And if you get to the hospital, if you’re sick enough to need the hospital, are having enough breathing difficulty that it’s a possibility that you will need to be on a breathing machine, once you set foot in the hospital or are wheeled into the hospital, your family is sent home. And they are sent home because we’re not allowing any visitors in the hospital. And part of that is to try to reduce risk to those visitors, since we have so many COVID-positive patients in the hospital. And part of it is to reduce risk to people working in the hospital of asymptomatic family members coming in who are carrying the virus but don’t know it because they still feel OK.
So, under normal circumstances of serious illness, the one thing we can rely on, the one thing that is the silver lining of the experience, is our relationship with our family and our other loved ones, is the human connection that grows and strengthens in a period of serious illness. In this pandemic, that’s the one thing you’re not allowed to have. And I am very concerned, as Andrew Solomon is, that the mental health consequences of people being isolated just when they most need each other, just when they most need their families and their families need them, is going to be enormous.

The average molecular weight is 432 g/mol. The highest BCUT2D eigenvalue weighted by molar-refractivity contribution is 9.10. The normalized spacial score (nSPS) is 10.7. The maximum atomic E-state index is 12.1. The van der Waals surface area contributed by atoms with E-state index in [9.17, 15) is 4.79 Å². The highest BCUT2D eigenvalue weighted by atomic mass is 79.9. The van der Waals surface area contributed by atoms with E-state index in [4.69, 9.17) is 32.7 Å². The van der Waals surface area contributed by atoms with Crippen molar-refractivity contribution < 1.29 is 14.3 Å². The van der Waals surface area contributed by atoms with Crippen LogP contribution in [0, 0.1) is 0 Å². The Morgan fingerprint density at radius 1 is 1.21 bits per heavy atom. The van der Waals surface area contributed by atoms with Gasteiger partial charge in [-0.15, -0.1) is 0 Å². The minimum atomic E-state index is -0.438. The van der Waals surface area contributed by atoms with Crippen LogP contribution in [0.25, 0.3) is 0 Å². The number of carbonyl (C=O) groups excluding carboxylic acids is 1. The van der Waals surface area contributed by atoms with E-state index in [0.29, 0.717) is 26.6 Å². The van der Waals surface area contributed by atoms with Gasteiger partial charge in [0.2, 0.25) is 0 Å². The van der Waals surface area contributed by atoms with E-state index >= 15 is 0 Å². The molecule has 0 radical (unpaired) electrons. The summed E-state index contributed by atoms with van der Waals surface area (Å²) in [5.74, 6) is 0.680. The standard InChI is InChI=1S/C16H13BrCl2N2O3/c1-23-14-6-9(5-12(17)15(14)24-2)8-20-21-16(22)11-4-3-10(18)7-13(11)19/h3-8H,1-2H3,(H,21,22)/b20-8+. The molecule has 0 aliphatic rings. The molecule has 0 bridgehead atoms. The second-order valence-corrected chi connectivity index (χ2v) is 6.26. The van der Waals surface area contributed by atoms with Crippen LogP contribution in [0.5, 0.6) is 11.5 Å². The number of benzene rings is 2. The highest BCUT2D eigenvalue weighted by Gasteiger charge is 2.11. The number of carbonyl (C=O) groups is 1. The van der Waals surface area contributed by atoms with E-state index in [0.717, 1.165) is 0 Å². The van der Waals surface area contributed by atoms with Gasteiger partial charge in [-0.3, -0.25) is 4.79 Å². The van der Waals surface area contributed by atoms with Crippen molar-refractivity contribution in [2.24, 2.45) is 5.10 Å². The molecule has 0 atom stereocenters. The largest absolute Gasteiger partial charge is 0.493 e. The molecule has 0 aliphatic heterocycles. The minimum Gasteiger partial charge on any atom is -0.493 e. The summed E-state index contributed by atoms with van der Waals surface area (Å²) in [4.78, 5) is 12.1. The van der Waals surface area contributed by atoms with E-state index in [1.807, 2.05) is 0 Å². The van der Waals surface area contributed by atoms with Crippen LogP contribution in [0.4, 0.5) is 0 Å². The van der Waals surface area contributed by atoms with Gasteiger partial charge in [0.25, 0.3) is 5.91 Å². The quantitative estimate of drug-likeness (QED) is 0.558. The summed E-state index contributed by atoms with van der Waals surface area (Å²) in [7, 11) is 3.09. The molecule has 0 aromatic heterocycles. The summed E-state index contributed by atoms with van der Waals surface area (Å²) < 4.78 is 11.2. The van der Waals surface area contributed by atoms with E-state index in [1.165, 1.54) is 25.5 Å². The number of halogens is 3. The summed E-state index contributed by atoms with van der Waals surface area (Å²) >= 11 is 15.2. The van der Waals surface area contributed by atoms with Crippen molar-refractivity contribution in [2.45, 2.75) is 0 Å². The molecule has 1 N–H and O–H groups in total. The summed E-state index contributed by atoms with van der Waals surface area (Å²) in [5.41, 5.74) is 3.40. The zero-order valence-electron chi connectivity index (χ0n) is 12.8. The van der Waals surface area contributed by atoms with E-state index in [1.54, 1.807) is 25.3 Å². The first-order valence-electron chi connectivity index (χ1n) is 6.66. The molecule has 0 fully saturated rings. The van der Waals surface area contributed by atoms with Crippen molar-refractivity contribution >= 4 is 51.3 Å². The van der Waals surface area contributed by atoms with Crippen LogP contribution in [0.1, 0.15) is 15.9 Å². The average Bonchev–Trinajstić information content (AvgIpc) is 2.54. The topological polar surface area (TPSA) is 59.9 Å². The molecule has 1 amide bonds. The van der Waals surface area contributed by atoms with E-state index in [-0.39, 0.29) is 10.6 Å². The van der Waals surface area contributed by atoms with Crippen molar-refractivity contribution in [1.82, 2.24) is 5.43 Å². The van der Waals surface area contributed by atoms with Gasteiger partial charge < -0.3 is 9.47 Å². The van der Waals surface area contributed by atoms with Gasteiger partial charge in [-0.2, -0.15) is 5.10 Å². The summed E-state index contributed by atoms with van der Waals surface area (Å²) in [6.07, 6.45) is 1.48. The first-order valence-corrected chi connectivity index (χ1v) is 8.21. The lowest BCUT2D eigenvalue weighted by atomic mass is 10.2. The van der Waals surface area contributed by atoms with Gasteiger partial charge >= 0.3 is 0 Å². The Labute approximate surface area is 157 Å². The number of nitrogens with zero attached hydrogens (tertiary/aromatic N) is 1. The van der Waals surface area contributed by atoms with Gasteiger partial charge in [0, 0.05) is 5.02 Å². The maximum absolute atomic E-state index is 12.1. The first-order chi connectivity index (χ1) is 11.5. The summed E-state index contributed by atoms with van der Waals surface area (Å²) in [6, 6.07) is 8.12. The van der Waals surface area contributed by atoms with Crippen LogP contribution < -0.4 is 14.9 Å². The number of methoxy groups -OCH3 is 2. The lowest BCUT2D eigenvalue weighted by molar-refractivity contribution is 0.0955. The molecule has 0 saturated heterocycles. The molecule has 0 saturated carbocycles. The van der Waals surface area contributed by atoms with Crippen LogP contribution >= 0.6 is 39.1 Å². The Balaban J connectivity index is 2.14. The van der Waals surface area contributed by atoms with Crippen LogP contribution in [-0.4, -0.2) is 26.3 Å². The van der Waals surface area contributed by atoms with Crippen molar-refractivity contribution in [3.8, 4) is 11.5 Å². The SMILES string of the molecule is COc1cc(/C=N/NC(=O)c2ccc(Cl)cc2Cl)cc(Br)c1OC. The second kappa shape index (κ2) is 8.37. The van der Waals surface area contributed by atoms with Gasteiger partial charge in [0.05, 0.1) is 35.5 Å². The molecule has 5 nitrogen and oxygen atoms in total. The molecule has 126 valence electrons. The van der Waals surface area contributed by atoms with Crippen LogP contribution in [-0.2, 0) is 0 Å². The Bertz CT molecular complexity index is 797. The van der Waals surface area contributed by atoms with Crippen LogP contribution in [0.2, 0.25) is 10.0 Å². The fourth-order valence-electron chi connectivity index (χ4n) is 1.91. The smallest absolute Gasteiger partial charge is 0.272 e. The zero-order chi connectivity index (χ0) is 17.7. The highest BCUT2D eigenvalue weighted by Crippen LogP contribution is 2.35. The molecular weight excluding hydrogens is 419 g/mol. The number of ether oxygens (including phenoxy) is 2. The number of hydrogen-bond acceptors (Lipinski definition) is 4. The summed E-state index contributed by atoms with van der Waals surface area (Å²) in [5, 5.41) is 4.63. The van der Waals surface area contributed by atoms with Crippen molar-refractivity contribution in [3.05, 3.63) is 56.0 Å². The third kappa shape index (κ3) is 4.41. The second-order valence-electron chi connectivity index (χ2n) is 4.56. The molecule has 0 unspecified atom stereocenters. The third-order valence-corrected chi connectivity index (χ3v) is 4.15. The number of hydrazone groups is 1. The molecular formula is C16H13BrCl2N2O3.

AMY GOODMAN: If you can talk about what happens, and what you feel needs to happen, in the hospital when the patient is dying, their beloved family wants to be with them but can’t — both that situation and what is the best way to deal with that? And also, the effect on the healthcare professionals, who are so overwhelmed, whether we’re talking doctors, nurses, the staff of the hospitals, already with so many patients, and they also understand they are the last people that this patient will see?
DR. DIANE MEIER: So, you hit on the three elements that I think are important to focus on. The first is: What is the impact on the patient? The second: What is the impact on family and other loved ones? And the third is: What is the impact on clinicians, healthcare workers, who are a witness to this? I guess “brutality” is one word that comes to mind, because imagining people alone during a time like this feels brutal to think about.